CAPITOL HEIGHTS, Md. (DC News Now) — Hope Wiseman is a young trailblazer within the world of cannabis.

She owns Mary and Main, a marijuana dispensary in Prince George’s County, a business she started at 25-years-old, more than five years ago.

One month after recreational cannabis use for adults was legalized in Maryland, marijuana users spent more than $87 million on cannabis products. A portion of the tax dollars went back into minority communities that were targeted with drug use arrests, according to state officials.

This is pleasing to Wiseman, she said, that some of the 9% state sales tax goes into communities still reeling from over policing on drugs like marijuana.

“I’m really proud of Maryland for focusing on where the tax revenue would go,” Wiseman said. “Now that cannabis is becoming legal, I wanted to make sure that the communities that were most harmed received the most benefit from it.”

Cannabis industry experts and owners in Maryland said they are not surprised by the large spending in the state and expect that number to continue to grow. When the number grows, tax dollars into the communities grows as well.

This is something Michael Hendricks, a relatively new cannabis user in Prince George’s County, said he did not know about. He said he’s happy to hear the funds are being re-invested into communities hit hard by the war on drugs.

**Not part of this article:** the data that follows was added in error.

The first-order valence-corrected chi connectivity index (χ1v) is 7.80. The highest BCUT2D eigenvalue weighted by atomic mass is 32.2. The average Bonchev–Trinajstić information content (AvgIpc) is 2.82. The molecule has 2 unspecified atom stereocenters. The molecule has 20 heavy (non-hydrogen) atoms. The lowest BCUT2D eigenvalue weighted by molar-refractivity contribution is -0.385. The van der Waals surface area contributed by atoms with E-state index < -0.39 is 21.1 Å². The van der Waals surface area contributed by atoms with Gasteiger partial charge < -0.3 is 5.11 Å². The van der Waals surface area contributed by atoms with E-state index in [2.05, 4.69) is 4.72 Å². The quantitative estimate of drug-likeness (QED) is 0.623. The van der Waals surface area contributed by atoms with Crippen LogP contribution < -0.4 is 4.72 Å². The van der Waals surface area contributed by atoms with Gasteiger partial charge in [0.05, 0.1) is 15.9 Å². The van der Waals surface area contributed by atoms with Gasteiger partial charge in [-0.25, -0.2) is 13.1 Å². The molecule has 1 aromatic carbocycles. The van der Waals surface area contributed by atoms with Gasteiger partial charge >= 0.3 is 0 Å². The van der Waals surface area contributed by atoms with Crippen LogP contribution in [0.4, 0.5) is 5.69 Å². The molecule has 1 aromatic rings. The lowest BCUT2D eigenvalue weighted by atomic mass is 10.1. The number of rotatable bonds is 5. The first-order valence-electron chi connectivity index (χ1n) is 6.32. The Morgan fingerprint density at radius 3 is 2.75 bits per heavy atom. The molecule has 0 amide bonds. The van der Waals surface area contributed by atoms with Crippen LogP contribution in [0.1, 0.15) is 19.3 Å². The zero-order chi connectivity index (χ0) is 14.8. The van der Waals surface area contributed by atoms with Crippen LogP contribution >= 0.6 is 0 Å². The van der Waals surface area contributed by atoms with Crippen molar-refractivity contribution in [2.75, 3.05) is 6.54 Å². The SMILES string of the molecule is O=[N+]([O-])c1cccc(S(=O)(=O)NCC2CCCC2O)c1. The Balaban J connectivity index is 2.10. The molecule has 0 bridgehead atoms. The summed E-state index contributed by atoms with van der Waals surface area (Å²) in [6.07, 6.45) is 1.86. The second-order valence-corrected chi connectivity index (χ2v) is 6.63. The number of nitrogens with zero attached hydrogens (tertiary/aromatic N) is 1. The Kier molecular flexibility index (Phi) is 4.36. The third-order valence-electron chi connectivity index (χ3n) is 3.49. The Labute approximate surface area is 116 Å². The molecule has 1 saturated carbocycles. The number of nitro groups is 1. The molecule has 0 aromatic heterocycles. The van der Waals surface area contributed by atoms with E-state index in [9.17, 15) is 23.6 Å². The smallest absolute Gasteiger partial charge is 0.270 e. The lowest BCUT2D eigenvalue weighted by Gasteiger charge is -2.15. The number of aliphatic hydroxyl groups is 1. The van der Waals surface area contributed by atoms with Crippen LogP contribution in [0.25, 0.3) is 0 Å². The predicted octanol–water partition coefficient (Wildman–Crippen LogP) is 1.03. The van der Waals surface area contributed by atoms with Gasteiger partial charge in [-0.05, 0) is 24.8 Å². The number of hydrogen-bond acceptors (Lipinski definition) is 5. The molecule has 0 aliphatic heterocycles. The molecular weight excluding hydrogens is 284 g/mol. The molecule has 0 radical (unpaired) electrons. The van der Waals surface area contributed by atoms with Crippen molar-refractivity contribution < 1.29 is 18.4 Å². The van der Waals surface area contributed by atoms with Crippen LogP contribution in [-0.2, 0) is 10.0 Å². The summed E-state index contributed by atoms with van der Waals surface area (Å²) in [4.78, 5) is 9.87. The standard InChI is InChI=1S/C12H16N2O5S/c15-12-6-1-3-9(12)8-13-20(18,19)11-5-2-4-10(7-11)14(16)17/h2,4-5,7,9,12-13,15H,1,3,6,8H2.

“It’s a great thing, the 9% tax is going back into the community to help the community because it’s been torn down with multiple drugs, not only just cannabis,” he said. “Now that you can put the money back into the community to help the people out, you’re always going to gain support.”

Cannabis business owners like Wendy Bronfein, the co-founder of Curio Wellness in Maryland, sees more growth potential for the state beyond the $87 million spent in July. With that comes more community benefits and also money going back to help fund more cannabis businesses.

“There’s dollars that are giving back to the community and then all of the outlined money that comes from the tax revenue, anything left goes into the general fund,” Bronfein said.

Wiseman said there are states that have experienced financial windfalls because of reasonably taxing cannabis, and Maryland can be in that same conversation.

“The average taxpayer in Maryland is benefitting from cannabis legalization at the end of the day,” she said. “Even if you don’t like cannabis and you still are a little weary of it, you can know that the money that is being generated by legalization is improving your community that you live in.”